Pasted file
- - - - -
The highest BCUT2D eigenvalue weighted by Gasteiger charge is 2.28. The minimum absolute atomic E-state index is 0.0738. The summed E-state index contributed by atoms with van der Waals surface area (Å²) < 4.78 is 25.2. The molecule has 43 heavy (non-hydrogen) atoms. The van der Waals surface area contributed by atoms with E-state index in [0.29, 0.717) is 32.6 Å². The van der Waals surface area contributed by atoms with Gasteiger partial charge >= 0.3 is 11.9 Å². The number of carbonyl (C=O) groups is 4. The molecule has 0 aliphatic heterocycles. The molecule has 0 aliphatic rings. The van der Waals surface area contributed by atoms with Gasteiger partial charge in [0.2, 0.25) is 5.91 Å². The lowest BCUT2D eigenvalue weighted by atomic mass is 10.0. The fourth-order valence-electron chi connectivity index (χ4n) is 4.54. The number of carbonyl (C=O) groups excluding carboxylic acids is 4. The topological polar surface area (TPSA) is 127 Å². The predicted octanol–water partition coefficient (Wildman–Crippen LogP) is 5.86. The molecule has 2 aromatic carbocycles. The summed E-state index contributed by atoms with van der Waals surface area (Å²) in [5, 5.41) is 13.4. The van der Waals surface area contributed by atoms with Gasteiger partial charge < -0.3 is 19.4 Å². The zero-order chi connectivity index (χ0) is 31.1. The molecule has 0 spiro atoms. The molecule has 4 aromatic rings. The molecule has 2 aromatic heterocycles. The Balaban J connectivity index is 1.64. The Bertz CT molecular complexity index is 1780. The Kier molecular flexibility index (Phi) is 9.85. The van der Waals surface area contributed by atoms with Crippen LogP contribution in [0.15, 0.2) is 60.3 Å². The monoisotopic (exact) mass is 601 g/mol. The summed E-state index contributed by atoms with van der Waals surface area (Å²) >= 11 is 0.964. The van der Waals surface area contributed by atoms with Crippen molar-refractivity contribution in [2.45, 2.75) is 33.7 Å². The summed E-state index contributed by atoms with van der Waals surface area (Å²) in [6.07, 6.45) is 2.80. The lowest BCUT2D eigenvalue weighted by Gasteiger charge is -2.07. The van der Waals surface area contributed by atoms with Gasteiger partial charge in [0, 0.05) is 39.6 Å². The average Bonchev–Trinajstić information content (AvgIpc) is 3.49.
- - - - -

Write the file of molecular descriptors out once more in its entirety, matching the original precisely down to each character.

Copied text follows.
The highest BCUT2D eigenvalue weighted by Gasteiger charge is 2.28. The minimum absolute atomic E-state index is 0.0738. The summed E-state index contributed by atoms with van der Waals surface area (Å²) < 4.78 is 25.2. The molecule has 43 heavy (non-hydrogen) atoms. The van der Waals surface area contributed by atoms with E-state index in [0.29, 0.717) is 32.6 Å². The van der Waals surface area contributed by atoms with Gasteiger partial charge >= 0.3 is 11.9 Å². The number of carbonyl (C=O) groups is 4. The molecule has 0 aliphatic heterocycles. The molecule has 0 aliphatic rings. The van der Waals surface area contributed by atoms with Gasteiger partial charge in [0.2, 0.25) is 5.91 Å². The lowest BCUT2D eigenvalue weighted by atomic mass is 10.0. The fourth-order valence-electron chi connectivity index (χ4n) is 4.54. The number of carbonyl (C=O) groups excluding carboxylic acids is 4. The topological polar surface area (TPSA) is 127 Å². The predicted octanol–water partition coefficient (Wildman–Crippen LogP) is 5.86. The molecule has 2 aromatic carbocycles. The summed E-state index contributed by atoms with van der Waals surface area (Å²) in [5, 5.41) is 13.4. The van der Waals surface area contributed by atoms with Gasteiger partial charge < -0.3 is 19.4 Å². The zero-order chi connectivity index (χ0) is 31.1. The molecule has 0 spiro atoms. The molecule has 4 aromatic rings. The molecule has 2 aromatic heterocycles. The Balaban J connectivity index is 1.64. The Bertz CT molecular complexity index is 1780. The Kier molecular flexibility index (Phi) is 9.85. The van der Waals surface area contributed by atoms with Crippen LogP contribution in [0.15, 0.2) is 60.3 Å². The monoisotopic (exact) mass is 601 g/mol. The summed E-state index contributed by atoms with van der Waals surface area (Å²) >= 11 is 0.964. The van der Waals surface area contributed by atoms with Crippen molar-refractivity contribution in [2.45, 2.75) is 33.7 Å². The summed E-state index contributed by atoms with van der Waals surface area (Å²) in [6.07, 6.45) is 2.80. The lowest BCUT2D eigenvalue weighted by Gasteiger charge is -2.07. The van der Waals surface area contributed by atoms with Gasteiger partial charge in [0, 0.05) is 39.6 Å². The average Bonchev–Trinajstić information content (AvgIpc) is 3.49.